Surgical interventions for joint replacement are one of the most requested nowadays and have marked modern medicine. This type of surgery has helped millions of people with motor conditions such as arthritis. Knee and hip replacements are the most frequent and with the highest percentage of positive cases registered. In the United States, more than 700,000 knees and 300,000 hips are replaced in an effort to improve the patient's quality of life. However, how much can a joint replacement cost and how long would it be functional?
Currently this type of surgery can easily exceed $40,000, and this without taking into account postoperative expenses and hospitalization. In some cases it will be necessary to invest in physiotherapeutic treatments or orthopedic attachments. This would be an expense that needs to be considered. It is also true that these types of interventions may be covered by health insurance and various programs such as the ACA and Medicare insurance plans.
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Now, how long can a joint replacement last?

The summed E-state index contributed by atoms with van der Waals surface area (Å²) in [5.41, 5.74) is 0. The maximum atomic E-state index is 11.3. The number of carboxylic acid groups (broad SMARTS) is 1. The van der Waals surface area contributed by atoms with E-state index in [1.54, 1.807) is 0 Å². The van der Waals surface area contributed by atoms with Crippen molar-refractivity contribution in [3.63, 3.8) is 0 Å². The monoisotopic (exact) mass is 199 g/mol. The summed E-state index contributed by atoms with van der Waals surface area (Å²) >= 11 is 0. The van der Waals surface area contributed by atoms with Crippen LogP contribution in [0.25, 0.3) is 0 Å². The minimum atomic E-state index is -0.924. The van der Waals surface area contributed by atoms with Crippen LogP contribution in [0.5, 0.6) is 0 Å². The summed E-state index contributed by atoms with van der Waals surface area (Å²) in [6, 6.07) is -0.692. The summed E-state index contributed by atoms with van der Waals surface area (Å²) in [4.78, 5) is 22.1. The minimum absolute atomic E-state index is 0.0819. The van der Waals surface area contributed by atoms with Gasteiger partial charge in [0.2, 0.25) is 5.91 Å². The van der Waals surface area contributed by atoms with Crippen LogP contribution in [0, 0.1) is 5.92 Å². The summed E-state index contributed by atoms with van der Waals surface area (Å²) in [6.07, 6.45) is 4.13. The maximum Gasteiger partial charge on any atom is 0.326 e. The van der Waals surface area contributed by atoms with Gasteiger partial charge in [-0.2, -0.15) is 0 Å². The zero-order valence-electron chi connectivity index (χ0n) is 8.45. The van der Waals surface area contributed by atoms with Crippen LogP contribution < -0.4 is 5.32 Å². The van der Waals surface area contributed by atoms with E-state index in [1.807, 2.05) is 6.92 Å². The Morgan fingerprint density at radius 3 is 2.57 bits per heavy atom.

The estimated time is 10 to 15 years on average. There are cases where a new operation will be necessary shortly after the initial surgery; but in others it may even exceed expectations and reach a second decade to need a replacement. Surgical techniques and materials have improved over time, extending the life of the placed joint. All these factors should be taken into account and consulted with your doctor if you are considering joint replacement.
When is joint replacement surgery necessary?
The main benefit of this surgery is to improve people's quality of life. A damaged joint can not only affect the ability and free movement of people, but, cause serious discomfort and pain. But considering the high cost of this type of intervention, you may prefer to wait until the condition is worse before having one.
According to a study by the medical journal Lancet on the duration of replaced hips and knees:
Almost 60% of hip replacements lasted 25 years, 70% lasted 20 years and almost 90% lasted 15 years.
Total knee replacements lasted even longer: 82% lasted 25 years, 90% lasted 20 years, and 93% lasted 15 years.
It is important to point out that surgery is always the last option. In the first instance, when the joints have not been worn out or suffered a serious injury, it is recommended to start with medication, physical therapy, injections and other non-invasive treatments that can be equally effective and much less costly, or if the patient's life is at risk with surgery.